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December 2009 Archives

A new application for Apple's wildly popular iPhone helps drivers calculate their blood alcohol content based on a number of factors, including the person's weight and type of drinks drunk, then provides phone numbers for local taxi services if driving is not an option. It's a great idea (KKTV, Southern Colorado), but unfortunately it's not yet localized for Chicago drivers.

In other words, the app works just fine for anyone who's had a few drinks and is concerned about their ability to drive without getting busted. The Colorado-specific app just doesn't provide one-click access to Chicago taxis.

Much has been made about the dangers of texting while driving and indeed its dangers are well-documented. Many observers thought the following public service announcement aired in the UK went a little too far, but it certainly makes its point:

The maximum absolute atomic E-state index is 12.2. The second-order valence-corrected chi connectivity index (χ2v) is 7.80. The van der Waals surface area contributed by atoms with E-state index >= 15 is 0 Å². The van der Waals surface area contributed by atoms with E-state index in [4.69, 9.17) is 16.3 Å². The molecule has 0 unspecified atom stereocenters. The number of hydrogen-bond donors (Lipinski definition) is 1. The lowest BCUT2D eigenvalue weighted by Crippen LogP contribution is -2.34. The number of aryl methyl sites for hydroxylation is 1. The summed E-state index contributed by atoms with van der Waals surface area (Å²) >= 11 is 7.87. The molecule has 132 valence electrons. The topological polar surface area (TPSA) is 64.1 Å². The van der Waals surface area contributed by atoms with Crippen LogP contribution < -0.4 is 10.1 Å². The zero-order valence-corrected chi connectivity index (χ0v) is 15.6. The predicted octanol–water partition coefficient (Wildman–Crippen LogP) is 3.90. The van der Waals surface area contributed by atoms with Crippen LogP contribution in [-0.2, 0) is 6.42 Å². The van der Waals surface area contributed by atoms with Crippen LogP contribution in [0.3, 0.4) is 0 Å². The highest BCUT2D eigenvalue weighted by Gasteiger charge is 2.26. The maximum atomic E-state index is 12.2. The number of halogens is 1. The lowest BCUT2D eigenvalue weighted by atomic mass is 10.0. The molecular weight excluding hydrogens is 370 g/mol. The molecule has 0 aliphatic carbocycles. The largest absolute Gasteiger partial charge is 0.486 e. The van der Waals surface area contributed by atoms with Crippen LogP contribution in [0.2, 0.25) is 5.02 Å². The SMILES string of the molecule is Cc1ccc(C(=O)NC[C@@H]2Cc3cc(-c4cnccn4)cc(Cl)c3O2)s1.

While texting drivers are 23 times more likely to get involved in a collision than non-distracted counterparts, according to a study by the Virginia Tech Transportation Institute, it may surprise you to learn that other distractions might be even more of a concern.

A drunk driver in Grundy County broadsided the car of 27-year-old Amanda Jahn, killing her and her two young children (CBS 2 Chicago). Driver Ann Marie Getz, who has several prior DUI convictions, was treated for non-life-threatening injuries and faces felony charges.